Shot blasting is considered as one of the most cost-effective technologies for surface preparation before operations such as enameling, electroplating, glass coating, galvanizing, and rubberizing.
Shot blasting is used in numerous industries such as forging, ship-building, the aerospace industry, the steel industry, and so on. The prevailing reason why shot blasting is so popular is that it can provide uniformly fine and consistent, matt, or rough surfaces. To that end, there is a wide palette of Shot blasting machines, tools, and techniques that can be used to create the required surface.
When it comes to shot blasting and surface preparation, there are dozens of reasons why they are the perfect match. However, going through each of them and explaining in detail each of them can be a bit overwhelming. Instead, we will focus on the top five reasons why shot blasting is perfect for surface preparation.
- Shot blasting is known to increase the durability and longevity of the treated protective surfaces.
- Shot blasting is a process that will never eliminate any virgin metal. After the process is completed, the surface will be completely clean from dust, scales, and chemical deposits.
- There are no harsh chemicals used in the process of shot blasting.
- Shot blasting produces wider abrasive selection, excellent pattern accuracy, and very high production rates.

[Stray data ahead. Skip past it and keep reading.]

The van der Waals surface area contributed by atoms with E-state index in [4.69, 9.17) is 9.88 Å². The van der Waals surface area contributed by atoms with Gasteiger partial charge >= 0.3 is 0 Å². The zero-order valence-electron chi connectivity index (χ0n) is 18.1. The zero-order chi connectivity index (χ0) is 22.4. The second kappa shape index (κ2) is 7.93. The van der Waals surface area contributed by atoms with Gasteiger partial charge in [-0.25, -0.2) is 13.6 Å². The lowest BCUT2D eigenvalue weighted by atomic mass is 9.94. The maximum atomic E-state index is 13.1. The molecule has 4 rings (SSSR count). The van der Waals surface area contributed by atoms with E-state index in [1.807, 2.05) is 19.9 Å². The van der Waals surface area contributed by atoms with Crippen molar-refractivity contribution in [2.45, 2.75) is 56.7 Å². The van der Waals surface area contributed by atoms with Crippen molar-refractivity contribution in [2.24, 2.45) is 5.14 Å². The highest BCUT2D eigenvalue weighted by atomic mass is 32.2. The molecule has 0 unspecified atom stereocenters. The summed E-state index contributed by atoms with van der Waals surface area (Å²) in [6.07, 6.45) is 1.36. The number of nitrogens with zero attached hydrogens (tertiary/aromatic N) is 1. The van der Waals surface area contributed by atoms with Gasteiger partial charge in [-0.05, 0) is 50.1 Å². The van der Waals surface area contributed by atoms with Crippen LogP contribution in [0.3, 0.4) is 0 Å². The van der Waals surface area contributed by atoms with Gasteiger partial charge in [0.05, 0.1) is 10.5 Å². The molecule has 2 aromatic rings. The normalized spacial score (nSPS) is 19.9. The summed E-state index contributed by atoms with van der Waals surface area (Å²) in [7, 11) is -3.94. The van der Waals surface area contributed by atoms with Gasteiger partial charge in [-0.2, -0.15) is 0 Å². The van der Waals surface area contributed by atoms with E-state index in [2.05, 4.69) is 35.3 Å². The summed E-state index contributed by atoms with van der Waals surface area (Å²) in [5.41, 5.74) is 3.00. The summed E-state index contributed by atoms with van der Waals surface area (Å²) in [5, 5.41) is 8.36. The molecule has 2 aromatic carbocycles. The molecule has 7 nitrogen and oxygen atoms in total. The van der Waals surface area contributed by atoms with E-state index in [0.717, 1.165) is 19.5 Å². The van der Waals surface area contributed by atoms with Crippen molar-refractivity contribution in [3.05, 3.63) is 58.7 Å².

- Thanks to shot blasting, it is possible to detect defects and surface faults. Furthermore, it facilitates a very strong bond between the coating and the surface.
To better understand the reasons why shot blasting is so effective for surface preparation we also need to take a glimpse into the world of the different types of shots used.
Types of Shot Blasting
Even though shot blasting is mainly associated with blasting surfaces with steel pellets, there are also other types and materials often used in the process of shot blasting. Here we will describe some of the most common ones:
- Steel Grit
Shot blasting with steel grit is used when there is a need for aggressive cleaning. For example, eliminating contaminants from steel surfaces or other metals.
- Chilled Iron Grit
This too is a quite aggressive method that uses abrasive, angular material for eliminating paints and oxides from carbon steel and ferrous casting. Its biggest downside is that it is so aggressive that it cannot be used for soft metals such as aluminum.
- Steel Shots
This particular method relies on small steel balls (1 to 6 mm in diameter) that are fired at high speed on the surface that needs to be prepared. The bigger the diameter of the balls, the rougher the finish, whereas the smaller they are, the more polished the surface will be.
Now you know about shot blasting and why it is so popular in so many industries. It might not be the most glamorous industry, but it is one that is effective and will remain relevant in the future as many other industries rely on it.